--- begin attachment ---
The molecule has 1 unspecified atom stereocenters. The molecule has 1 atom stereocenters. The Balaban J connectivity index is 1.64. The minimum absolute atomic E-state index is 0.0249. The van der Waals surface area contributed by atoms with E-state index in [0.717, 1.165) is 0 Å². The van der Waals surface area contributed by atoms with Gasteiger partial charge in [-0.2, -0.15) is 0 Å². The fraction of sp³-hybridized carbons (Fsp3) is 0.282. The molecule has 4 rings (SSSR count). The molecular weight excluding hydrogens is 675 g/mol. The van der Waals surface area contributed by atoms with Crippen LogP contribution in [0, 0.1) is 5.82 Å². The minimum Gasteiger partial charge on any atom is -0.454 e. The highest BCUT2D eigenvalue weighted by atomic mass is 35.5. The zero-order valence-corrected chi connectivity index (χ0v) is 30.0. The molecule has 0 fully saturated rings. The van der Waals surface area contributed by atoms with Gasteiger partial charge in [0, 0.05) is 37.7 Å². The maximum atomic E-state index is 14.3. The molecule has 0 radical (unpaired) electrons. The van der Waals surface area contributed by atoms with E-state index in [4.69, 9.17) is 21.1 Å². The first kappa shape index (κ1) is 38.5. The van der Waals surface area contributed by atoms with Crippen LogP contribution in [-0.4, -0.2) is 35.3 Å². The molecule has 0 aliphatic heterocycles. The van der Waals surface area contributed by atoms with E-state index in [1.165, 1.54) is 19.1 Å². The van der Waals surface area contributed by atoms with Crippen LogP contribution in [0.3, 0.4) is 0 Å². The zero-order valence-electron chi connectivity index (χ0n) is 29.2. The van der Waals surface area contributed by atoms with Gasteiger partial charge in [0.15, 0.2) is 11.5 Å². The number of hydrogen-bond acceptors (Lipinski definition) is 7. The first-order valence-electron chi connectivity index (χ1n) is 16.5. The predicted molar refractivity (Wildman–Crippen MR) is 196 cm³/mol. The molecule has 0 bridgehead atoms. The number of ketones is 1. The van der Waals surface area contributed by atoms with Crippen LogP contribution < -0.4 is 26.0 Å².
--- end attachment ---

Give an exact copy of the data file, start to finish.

The molecule has 1 unspecified atom stereocenters. The molecule has 1 atom stereocenters. The Balaban J connectivity index is 1.64. The minimum absolute atomic E-state index is 0.0249. The van der Waals surface area contributed by atoms with E-state index in [0.717, 1.165) is 0 Å². The van der Waals surface area contributed by atoms with Gasteiger partial charge in [-0.2, -0.15) is 0 Å². The fraction of sp³-hybridized carbons (Fsp3) is 0.282. The molecule has 4 rings (SSSR count). The molecular weight excluding hydrogens is 675 g/mol. The van der Waals surface area contributed by atoms with Crippen LogP contribution in [0, 0.1) is 5.82 Å². The minimum Gasteiger partial charge on any atom is -0.454 e. The highest BCUT2D eigenvalue weighted by atomic mass is 35.5. The zero-order valence-corrected chi connectivity index (χ0v) is 30.0. The molecule has 0 fully saturated rings. The van der Waals surface area contributed by atoms with Gasteiger partial charge in [0, 0.05) is 37.7 Å². The maximum atomic E-state index is 14.3. The molecule has 0 radical (unpaired) electrons. The van der Waals surface area contributed by atoms with E-state index in [4.69, 9.17) is 21.1 Å². The first kappa shape index (κ1) is 38.5. The van der Waals surface area contributed by atoms with Crippen LogP contribution in [-0.4, -0.2) is 35.3 Å². The molecule has 0 aliphatic heterocycles. The van der Waals surface area contributed by atoms with E-state index in [1.165, 1.54) is 19.1 Å². The van der Waals surface area contributed by atoms with Crippen LogP contribution in [0.3, 0.4) is 0 Å². The zero-order valence-electron chi connectivity index (χ0n) is 29.2. The van der Waals surface area contributed by atoms with Gasteiger partial charge in [0.15, 0.2) is 11.5 Å². The number of hydrogen-bond acceptors (Lipinski definition) is 7. The first-order valence-electron chi connectivity index (χ1n) is 16.5. The predicted molar refractivity (Wildman–Crippen MR) is 196 cm³/mol. The molecule has 0 bridgehead atoms. The number of ketones is 1. The van der Waals surface area contributed by atoms with Crippen LogP contribution < -0.4 is 26.0 Å².